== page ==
Police in Bangladesh arrested a fugitive killer of the country's independence leader Sheikh Mujibur Rahman on Tuesday, nearly 45 years after the brutal assassination, the country's home minister said. Abdul Majed, a former military captain, was arrested in the capital, Dhaka, Home Minister Asaduzzaman Khan said, adding that the arrest was “the biggest gift” for Bangladesh this year. Majed had publicly announced his involvement in the assassination after the killing and had reportedly been hiding in India for many years.
Earlier on Monday, O Globo newspaper reported that Bolsonaro had decided to fire him, and would publish his decision in the official gazette by the end of the day. While Mandetta has encouraged Brazilians to adopt the World Health Organization's guidance on social distancing and self-quarantining, Bolsonaro has said such a response will destroy the economy and do more harm to the population than the virus itself. The relationship between the two has deteriorated just as the pandemic heads toward a peak in Brazil.
US President Donald Trump has said the US could "retaliate" if India does not release stocks of a drug he has called a "game-changer" in the fight against Covid-19. Mr Trump had called India's Prime Minister Narendra Modi on Sunday, a day after the country banned the export of hydroxychloroquine, which it manufactures in large quantities. Local media said the government was "considering" Mr Trump's request and a decision is expected on Tuesday.
Mainland China reported 39 new coronavirus cases as of Sunday, up from 30 a day earlier, and the number of asymptomatic cases also surged as the government vowed tighter controls at land borders. The National Health Commission said on Monday that 78 new asymptomatic cases had been identified as of the end of Sunday, compared with 47 the day before. Imported cases and asymptomatic patients, who show no symptoms but can still pass the virus on, have become China's chief concern after draconian containment measures succeeded in slashing the overall infection rate.
The number of deaths in the U.S. topped 10,700 by Monday night, according to NBC News' tally. The rising toll comes as Dr. Anthony Fauci, the nation's top infectious diseases expert, said Sunday that the U.S. is "struggling" to get the coronavirus outbreak under control. The number of confirmed cases in the U.S. has passed 337,000.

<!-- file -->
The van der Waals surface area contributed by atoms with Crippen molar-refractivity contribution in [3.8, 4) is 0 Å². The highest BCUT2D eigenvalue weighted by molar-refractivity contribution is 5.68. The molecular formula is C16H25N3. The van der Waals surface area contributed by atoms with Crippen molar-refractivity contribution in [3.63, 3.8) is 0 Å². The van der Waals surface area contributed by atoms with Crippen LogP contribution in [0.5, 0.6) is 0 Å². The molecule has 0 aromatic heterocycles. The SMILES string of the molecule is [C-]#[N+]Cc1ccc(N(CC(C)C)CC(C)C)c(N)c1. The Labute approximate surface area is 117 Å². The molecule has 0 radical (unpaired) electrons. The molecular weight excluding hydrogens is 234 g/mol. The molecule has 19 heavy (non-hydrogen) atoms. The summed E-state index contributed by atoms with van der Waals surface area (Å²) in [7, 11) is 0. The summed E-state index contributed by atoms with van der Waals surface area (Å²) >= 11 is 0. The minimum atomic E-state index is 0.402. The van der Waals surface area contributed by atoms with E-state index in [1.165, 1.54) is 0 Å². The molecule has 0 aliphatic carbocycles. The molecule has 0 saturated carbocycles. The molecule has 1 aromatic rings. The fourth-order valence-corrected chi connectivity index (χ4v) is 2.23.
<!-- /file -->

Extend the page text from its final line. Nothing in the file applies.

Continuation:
President Trump on Monday berated a reporter during the White House coronavirus task force briefing.
Acting Navy Secretary Thomas Modly's impassioned 15-minute speech to the sailors aboard the USS Theodore Roosevelt on Sunday was met with dismay and anger. In a recording of Modly's speech obtained by Task & Purpose, one person could be heard saying "What the f---?" when Modly said Crozier was "too naive or too stupid to be commanding officer of a ship like this." The acting Navy secretary's impassioned 15-minute speech to the sailors aboard the USS Theodore Roosevelt on Sunday was met with anger from some people who supported its former commander, Capt. Brett Crozier, who was removed from command last week amid a coronavirus outbreak on the ship.
A coronavirus projection used by the White House to warn that the country could face between 100,000 and 200,000 deaths in a “best case scenario” has dramatically reduced its estimates, cutting the number of hospital beds needed by 58 percent and the death forecast by 12 percent. The IHME model, produced by the University of Washington, updated its numbers overnight to show that projected deaths decreased from 93,531 to 81,766, and the projected total bed shortage fell from 87,674 to 36,654, after projected needed hospital beds fell 45 percent from 262,000 to 141,000 and needed ICU beds decreased 26 percent from almost 39,700 to 29,200. New Jersey's projection rose dramatically from 2,100 to 9,690, while the projection for Illinois remained essentially the same.
New York state has recorded its highest number of COVID-19 deaths in 24 hours, Governor Andrew Cuomo said on Tuesday, adding though that hospitalizations appeared to be "plateauing." Cuomo said 731 people succumbed to the new coronavirus on Monday, bringing the state's total death toll to 5,489. New York has borne the brunt of America's deadly coronavirus pandemic, accounting for around half the number of deaths across the country.